Advocate Editorial Board opinion: Taxpayers can fairly rent barricades from city

By the Advocate Editorial Board
June 16, 2014 at 1:16 a.m.

Every town has its own festivals, parades and events. These celebrations give communities their own unique flair, and Victoria is no exception.

But now, people who intend to plan a parade will have a few extra tasks and expenses before they can hit the streets. On June 3, the Victoria City Council voted unanimously to impose a $25 parade permit fee in addition to a $50 fee for the barricade rentals and a refundable $250 deposit. If any of the barricades are damaged, the cost of the damages will be taken out of the deposit. If event organizers want city personnel to put up and take down the barricades, the fee is $500, which is a little bit less than the actual cost, Assistant City Manager John Kaminski said. The city's actual costs average about $600.

No one likes the idea of new fees and expenses, but the City Council created this new policy through a decision to treat all groups fairly, Kaminski said.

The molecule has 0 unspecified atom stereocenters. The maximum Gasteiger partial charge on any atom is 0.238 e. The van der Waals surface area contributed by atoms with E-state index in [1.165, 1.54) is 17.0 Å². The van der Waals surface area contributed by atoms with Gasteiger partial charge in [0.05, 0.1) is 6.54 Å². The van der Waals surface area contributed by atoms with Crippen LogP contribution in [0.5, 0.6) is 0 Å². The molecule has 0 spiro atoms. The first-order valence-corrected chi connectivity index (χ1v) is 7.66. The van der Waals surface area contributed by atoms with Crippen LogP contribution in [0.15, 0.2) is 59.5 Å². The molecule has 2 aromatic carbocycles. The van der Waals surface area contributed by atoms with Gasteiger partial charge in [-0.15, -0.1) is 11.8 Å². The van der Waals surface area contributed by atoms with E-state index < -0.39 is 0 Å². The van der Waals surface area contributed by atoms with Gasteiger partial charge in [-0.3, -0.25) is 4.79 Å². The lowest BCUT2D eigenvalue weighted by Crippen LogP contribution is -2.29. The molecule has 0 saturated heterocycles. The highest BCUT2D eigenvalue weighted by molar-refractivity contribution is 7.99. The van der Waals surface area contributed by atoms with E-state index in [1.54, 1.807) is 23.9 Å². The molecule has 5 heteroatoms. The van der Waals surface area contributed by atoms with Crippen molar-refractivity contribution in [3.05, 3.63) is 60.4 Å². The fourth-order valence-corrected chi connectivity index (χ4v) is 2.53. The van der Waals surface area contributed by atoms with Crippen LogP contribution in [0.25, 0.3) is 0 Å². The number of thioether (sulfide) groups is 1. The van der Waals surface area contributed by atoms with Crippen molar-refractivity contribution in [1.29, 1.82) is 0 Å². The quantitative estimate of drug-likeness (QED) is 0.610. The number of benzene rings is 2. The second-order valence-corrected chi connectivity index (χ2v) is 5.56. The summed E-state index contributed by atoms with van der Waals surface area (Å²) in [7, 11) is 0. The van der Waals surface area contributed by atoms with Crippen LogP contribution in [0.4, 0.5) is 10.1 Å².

"When the new parks director came in, he found some policies were not being followed consistently," he said. Some groups were allowed to use the city's barricades while others were not. By creating a fee system that applies equally to all groups, the city has taken a step to ensure everyone has an equal opportunity and access to the equipment. While we wish the Council had included an exception for nonprofit groups, we understand the desire to ensure all groups are treated fairly.

However, the barricades are only available for parades, not other private events such as 5Ks, concerts or festivals, unless they are sponsored by the city, such as Bootfest. The reason for this is simple, Kaminski said. Most of these events were already providing their own barricades by renting from private companies. Also, most of the events happen in the park, which requires only a few barricades to mark off certain areas, instead of the 50 to 60 necessary to mark off the typical downtown parade route.

Kaminski estimates that a private company would rent out the barricades for $15 each, which would amount to about $750 to $900, so even if groups paid for the city to set up and remove the barricades, they would get a better deal.

We are glad to know the city of Victoria has taken measures to ensure the rules are consistent for those who wish to use barricades for parades. Now that the rules have been clearly outlined, groups can begin budgeting the cost of renting barricades into their planning process.

This editorial reflects the views of the Victoria Advocate's editorial board.



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